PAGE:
Thank you everyone for your posts:
James: You could be quite right – much of the soil available to me is heavily contaminated with invasive weeds which I’m trying to out-compete in situ and not inadvertently spread. The composted horse manure is relatively light and easy to work with. I’m not having any difficulty getting the seeds to germinate, but in the past when I used just potting soil, the seedlings just sat there and did nothing. Since using my own mix underneath seed starting soil, the plants have generally grown well and gotten large enough in their little paper pots that I could drop the pots right into holes in the garden. I’m generally only starting a small number of any particular plant, so not having to do multiple transplanting steps combined with not disturbing the roots when they go into the garden has balanced the up-front effort.
R. Steel: I think that you are correct and that I was too generous with the wood ash. I generally water seedlings with our house water which is a deep well, heavily mineralized and with lots of calcium – in other words, probably basic? I will switch to rain water for the tomatoes in particular. I’ve started kohlrabi, cabbage, and lettuces this spring which did well, but they were mostly started with last year’s bin of mixed soil and in retrospect I’m sure I added less ash.
The plants do get supplemental light. I’ve got 48” LED plant lights that run from 5:30 am to 10 am and again from 4 pm to 9:30 pm and which I raise out of the way during the day if it’s not too dull. Unless the break is an issue (could the plants think it’s two days?) the over-all hours of sunlight should be OK. On heavily overcast days I often push the timer override button and leave the lights on.
I admit I feel like a total failure in the composting business. My current compost bins are heavily shaded and don’t have a ready water source. The additions tend to come in fits and starts resulting in compost that sits there doing a very slow rot. Our farm tends to have too much nitrogen (chicken shit and fresh greens) and the only plentiful browns are wood chips or shavings. I have difficulty getting the moisture level correct consistently through it and don’t have a system set up where I can turn it by shovelling from one bin to the next. This results in compost which is high in residual woody material and probably still too high in nitrogen. Last year, I started using organic coffee sacks in the brooder in an effort to remove the wood shaving issue from composting. (Once out of the brooder, all our chickens are pastured so the field worms are responsible for processing the manure in situ.) The downside is that until those sacks break down there isn’t really any easy way in the current location to turn the pile. I try to use the fresh greens to attract the local worms but a warmer location would really help. Thus, the suggestion of using worm castings or worm tea isn’t easily available right away.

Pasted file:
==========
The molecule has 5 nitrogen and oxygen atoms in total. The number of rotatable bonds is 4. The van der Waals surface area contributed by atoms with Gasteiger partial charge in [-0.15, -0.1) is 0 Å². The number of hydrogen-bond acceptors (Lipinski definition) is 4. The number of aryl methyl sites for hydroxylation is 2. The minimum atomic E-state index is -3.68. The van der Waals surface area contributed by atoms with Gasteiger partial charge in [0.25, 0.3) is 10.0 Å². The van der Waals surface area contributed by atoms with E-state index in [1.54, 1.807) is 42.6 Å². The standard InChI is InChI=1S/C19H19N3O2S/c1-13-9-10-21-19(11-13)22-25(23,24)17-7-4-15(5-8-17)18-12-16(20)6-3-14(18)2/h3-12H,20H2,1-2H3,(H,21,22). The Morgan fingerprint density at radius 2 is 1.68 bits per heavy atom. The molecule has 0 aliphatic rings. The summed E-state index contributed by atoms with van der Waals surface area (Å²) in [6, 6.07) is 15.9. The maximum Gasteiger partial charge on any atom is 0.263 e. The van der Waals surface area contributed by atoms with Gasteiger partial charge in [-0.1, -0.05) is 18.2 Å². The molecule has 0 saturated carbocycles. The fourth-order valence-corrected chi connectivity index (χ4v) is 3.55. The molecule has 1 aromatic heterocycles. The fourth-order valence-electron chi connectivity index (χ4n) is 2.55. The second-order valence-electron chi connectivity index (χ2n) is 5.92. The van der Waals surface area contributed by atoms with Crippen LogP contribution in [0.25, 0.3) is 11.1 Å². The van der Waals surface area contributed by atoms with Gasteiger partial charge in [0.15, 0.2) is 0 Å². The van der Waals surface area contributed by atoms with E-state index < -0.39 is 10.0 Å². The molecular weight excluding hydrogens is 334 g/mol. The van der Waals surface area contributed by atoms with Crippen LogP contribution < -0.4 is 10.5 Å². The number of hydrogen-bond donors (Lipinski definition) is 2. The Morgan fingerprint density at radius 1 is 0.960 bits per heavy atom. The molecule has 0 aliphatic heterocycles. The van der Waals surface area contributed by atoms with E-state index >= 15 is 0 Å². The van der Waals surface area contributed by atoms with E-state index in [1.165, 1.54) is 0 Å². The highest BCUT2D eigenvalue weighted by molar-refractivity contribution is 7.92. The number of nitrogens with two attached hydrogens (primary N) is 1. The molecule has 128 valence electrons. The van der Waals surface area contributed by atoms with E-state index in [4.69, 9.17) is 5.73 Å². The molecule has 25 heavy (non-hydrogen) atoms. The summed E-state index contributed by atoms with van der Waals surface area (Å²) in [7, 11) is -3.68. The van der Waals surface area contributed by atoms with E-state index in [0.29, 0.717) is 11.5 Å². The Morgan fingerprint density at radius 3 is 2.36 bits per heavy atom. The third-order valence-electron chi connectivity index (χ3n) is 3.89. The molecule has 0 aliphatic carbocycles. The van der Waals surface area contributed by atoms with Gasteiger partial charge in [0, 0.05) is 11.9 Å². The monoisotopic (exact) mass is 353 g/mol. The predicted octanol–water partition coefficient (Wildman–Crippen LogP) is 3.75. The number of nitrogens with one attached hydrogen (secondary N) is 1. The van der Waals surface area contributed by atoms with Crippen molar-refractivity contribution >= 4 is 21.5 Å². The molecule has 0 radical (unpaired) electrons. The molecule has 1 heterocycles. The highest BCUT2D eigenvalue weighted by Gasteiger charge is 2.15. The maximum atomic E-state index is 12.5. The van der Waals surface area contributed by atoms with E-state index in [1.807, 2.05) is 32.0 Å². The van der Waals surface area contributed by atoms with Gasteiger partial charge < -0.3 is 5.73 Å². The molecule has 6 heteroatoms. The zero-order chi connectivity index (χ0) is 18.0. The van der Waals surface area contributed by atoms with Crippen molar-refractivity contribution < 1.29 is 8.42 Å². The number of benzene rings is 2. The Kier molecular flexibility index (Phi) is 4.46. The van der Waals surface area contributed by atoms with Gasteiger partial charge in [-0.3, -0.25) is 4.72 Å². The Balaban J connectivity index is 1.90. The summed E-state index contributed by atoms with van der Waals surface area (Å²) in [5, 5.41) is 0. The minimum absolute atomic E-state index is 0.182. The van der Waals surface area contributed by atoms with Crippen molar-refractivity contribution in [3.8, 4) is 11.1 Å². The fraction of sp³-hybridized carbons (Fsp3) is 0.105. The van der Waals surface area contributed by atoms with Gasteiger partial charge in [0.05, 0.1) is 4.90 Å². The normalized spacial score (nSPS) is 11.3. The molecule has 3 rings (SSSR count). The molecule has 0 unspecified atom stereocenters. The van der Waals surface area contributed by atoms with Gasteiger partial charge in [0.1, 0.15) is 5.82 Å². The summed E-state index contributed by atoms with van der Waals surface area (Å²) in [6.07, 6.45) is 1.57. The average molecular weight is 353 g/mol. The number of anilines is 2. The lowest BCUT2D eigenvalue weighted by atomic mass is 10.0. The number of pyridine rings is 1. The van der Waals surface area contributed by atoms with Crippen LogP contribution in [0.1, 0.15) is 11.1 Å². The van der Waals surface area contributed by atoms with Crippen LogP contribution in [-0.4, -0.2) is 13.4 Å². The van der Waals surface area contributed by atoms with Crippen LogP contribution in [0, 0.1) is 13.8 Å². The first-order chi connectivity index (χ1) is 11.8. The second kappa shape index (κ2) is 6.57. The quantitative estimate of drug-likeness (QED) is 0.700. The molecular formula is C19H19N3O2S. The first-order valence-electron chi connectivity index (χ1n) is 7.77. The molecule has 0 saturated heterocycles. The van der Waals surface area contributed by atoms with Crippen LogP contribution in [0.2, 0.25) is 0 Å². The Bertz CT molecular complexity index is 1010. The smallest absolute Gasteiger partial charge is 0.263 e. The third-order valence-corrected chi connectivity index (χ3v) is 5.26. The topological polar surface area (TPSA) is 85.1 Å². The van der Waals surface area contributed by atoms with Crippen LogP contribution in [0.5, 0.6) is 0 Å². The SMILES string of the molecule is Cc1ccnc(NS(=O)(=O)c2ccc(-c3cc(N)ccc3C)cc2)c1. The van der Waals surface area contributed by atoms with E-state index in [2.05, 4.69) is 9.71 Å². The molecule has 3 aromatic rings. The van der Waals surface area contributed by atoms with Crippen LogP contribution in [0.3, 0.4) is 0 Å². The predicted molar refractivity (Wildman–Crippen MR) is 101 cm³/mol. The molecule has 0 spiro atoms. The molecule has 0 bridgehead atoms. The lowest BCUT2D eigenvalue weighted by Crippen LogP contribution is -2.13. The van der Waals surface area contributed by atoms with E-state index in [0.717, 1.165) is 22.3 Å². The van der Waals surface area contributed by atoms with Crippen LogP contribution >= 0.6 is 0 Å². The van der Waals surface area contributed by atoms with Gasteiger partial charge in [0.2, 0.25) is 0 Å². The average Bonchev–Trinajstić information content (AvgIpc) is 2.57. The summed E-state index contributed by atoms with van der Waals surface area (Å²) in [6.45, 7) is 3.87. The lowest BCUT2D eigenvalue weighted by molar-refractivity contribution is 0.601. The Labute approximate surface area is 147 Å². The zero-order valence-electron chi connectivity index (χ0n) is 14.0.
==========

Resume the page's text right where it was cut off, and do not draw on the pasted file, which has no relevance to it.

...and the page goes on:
William: Herbicide residue is a fear, but my source of horse poop also uses it on her garden and she claims her plants have all been fine. The coffee sacks I’ve been using are supposed to be organic, but one can’t always be sure how good foreign controls are. Considering the tomatoes are doing very poorly, but cabbage and lettuce family crops have been happier, I’m thinking pH and nitrogen are probably larger issues.
Walt: I would sooooo…. like to have even a small greenhouse. In the short term, I’ve reseeded all the tomatoes using a commercial potting soil (which unfortunately has a slow release fertilizer in it – so much for my permaculture principles) because time is running out.
No one has suggested I’m dealing with some sort of disease process which is a relief. The soil I have mixed can still be used to top-dress plants that need a boost or are heavy feeders but I may still try to extend it with a low nitrogen acidic material. I have tended to think of tomatoes as heavy feeders, but maybe that is really only true once they start producing fruit. I will make more of an effort to move my compost to a warmer location and do more research on worms. I’ve tried to do some research on soil testing. (https://www.gardenmyths.com/soil-ph-testers-accurate/
) Our soil has been highly disturbed over its short and long term history, so I’m not convinced any test will be accurate over a meter or two of distance so commercial testing isn’t a viable option. I will search the permie’s posts on the subject. I do think a good quality pH tester might help me, but I’ll need some sort of test for nitrogen that’s easy to repeat often as even within a single compost bin I suspect it varies considerably.